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In Shakespeare’s Macbeth, the three witches greet Banquo with the observation that “Thou shalt get kings, though thou be none.” And so it proves. Not everyone, of course, can predict the future with such unerring accuracy. But businesses and governments alike have to be pretty good at predicting what might happen in the future. If they have concerns about the future, they are likely to take steps to deal with the eventualities. That may be by signing contracts or agreeing to binding international treaties which make provision for contingencies.

On one view, the EU-UK Withdrawal Agreement has done just that with its provisions on the Irish backstop issue. Article 1(4) of the Protocol confirms that the backstop arrangements are intended to be temporary. However it also contains terms which make tolerably clear that the Protocol shall continue to apply unless and until it is superseded by a subsequent agreement. Giving those words a natural and ordinary meaning, the backstop sets out a default position which shall continue to apply until such time as a successor agreement on those arrangements is reached.

What happens, however, if the parties are unable to reach a future agreement? Applying the wording of the Protocol, the backstop provisions would then continue for an indefinite period of time. It is therefore correct that this gives rise to a potential conflict between the intended temporary nature of the arrangements and what happens as a matter of practical reality. There is a degree of judgment as to when the arrangements might be considered to stop being “temporary”. “Indefinite” is a long time and, as John Maynard Keynes observed, in the long-run we are all dead. But repeat, failed negotiations to agree a successor agreement might suggest, at the very least, that a replacement agreement was not “on the cards.”

It is in those circumstances that some people, including Lord Pannick in his letter to The Times of 15 March 2019, have suggested that Article 62 of the Vienna Convention of 23 May 1969 on the Law of Treaties (‘VCLT’) might be invoked by the UK. It is being touted as a possible legal route which would permit unilateral withdrawal by the UK from the backstop arrangements. Article 62(1) VCLT provides:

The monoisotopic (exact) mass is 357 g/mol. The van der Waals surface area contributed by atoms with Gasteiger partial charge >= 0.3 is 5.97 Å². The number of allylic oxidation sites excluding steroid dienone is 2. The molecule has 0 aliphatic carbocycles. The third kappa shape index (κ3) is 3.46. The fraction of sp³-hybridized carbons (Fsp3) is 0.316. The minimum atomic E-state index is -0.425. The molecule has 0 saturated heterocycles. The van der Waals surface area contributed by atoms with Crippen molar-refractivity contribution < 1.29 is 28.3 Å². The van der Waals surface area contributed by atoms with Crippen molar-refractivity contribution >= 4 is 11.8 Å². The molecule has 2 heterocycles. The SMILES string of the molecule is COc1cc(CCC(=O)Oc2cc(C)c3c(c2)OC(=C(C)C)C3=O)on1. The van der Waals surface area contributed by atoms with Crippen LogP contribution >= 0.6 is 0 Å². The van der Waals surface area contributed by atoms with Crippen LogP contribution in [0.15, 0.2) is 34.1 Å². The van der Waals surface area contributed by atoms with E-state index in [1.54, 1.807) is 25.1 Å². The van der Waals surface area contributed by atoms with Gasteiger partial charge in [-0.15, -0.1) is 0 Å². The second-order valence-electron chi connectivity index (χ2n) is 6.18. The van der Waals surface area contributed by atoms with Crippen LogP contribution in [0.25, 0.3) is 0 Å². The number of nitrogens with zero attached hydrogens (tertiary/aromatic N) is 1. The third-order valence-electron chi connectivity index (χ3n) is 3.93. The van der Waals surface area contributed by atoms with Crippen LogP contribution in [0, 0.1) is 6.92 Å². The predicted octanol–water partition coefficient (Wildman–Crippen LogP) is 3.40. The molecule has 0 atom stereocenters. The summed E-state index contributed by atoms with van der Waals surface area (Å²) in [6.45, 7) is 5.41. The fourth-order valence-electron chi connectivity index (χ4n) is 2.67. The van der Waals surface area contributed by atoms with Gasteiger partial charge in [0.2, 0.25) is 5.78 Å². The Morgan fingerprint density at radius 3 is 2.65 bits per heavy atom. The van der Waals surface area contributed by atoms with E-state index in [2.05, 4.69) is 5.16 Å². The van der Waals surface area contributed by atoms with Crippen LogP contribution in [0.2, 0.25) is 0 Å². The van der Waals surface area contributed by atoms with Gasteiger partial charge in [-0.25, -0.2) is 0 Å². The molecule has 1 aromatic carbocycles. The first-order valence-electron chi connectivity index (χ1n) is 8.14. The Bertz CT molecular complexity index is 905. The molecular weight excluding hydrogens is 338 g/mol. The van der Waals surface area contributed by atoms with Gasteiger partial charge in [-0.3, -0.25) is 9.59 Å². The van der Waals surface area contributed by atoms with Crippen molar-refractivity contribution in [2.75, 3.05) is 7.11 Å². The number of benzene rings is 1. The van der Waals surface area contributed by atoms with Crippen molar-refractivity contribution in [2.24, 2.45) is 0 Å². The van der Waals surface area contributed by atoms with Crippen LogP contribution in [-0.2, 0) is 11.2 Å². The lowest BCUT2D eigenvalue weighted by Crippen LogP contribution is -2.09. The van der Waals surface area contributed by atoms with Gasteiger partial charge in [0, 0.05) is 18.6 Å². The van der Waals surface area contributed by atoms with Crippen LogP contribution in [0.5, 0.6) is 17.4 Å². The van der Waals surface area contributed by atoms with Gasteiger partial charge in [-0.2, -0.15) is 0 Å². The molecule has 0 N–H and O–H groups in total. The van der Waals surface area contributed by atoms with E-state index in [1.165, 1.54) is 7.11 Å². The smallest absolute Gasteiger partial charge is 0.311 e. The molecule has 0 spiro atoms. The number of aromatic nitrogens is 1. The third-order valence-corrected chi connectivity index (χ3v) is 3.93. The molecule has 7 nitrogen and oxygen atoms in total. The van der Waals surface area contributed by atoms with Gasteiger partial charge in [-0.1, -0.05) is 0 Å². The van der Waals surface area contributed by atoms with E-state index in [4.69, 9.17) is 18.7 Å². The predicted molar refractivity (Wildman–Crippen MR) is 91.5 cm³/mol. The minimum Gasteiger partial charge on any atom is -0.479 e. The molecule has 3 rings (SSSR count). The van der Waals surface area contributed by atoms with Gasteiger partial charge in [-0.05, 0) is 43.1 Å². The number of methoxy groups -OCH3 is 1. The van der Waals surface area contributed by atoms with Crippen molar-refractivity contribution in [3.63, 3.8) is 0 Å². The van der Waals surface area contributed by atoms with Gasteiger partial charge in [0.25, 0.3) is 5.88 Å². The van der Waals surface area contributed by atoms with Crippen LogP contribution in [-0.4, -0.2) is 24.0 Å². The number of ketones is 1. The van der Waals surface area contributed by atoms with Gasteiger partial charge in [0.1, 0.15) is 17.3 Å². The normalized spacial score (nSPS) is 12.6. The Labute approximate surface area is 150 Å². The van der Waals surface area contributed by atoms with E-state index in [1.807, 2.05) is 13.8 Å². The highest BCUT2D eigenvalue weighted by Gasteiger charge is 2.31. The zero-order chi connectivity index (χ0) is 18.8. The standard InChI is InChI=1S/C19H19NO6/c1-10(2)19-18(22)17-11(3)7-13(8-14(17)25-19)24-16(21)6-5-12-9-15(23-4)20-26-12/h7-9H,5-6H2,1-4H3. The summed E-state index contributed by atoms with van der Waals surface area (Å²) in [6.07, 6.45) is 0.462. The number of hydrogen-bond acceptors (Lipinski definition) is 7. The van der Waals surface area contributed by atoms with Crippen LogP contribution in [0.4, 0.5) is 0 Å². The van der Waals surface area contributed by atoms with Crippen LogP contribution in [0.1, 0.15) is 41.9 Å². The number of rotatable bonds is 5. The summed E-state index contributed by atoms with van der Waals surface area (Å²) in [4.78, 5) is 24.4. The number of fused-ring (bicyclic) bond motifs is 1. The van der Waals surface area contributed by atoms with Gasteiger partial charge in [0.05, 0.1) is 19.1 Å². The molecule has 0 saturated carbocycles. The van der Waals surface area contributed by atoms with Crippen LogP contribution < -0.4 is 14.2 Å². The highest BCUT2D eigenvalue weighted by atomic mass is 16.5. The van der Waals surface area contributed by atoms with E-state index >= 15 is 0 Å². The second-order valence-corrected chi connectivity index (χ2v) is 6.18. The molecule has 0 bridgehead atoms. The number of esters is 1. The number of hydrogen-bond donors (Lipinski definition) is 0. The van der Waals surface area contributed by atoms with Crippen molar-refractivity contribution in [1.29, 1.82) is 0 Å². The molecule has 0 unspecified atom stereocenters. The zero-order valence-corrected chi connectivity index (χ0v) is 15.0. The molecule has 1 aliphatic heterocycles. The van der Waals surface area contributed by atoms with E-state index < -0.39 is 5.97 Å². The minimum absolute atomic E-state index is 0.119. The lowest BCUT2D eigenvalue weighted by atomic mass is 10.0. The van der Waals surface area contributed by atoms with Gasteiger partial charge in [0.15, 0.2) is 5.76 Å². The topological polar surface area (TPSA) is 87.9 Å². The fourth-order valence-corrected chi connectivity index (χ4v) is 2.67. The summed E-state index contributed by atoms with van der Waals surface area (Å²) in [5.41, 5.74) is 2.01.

“A fundamental change of circumstances which has occurred with regard to those existing at the time of the conclusion of a treaty, and which was not foreseen by the parties, may not be invoked as a ground for terminating or withdrawing from the treaty unless: (a) The existence of those circumstances constituted an essential basis of the consent of the parties to be bound by the treaty; and (b) The effect of the change is radically to transform the extent of obligations still to be performed under the treaty.”

Clearly, therefore, circumstances may so radically change that the underlying premise for the States parties’ agreement to an international treaty is nullified. The rug is pulled from beneath their feet.

Does this provision apply to the UK in its dealings with the European Union (‘EU’)? The VCLT makes clear that it does not apply to treaties between States (such as the UK) and international organisations (such as the EU), except where dealing with treaties which are the constituent instrument of that organisation or treaties which are adopted within the international organisation itself. See Articles 1, 3 and 5 of the VCLT. There is a separate convention dealing with relations with International Organisations: the Vienna Convention on the Law of Treaties between States and International Organizations or between International Organizations, 1986. But an insufficient number of States parties have ratified it for it to have been brought into force. The UK has ratified it, but the EU has neither ratified it nor formally confirmed it as an international organisation. Only 32 States have ratified it and it is a condition of its entry into force that 35 do so.

However, the Court of Justice of the European Union (‘CJEU’) in a series of cases has been prepared to apply some provisions of public international law as part of the EU’s internal legal order. In Case C-386/08 Brita [2010] ECR I-1289, the CJEU at [41] held that “the rules laid down in the Vienna Convention apply to an agreement concluded between a State and an international organisation, such as the EC-Israel Association Agreement, in so far as the rules are an expression of general international customary law. Consequently, the EC-Israel Association Agreement must be interpreted in accordance with those rules.” At [42], the CJEU stated that: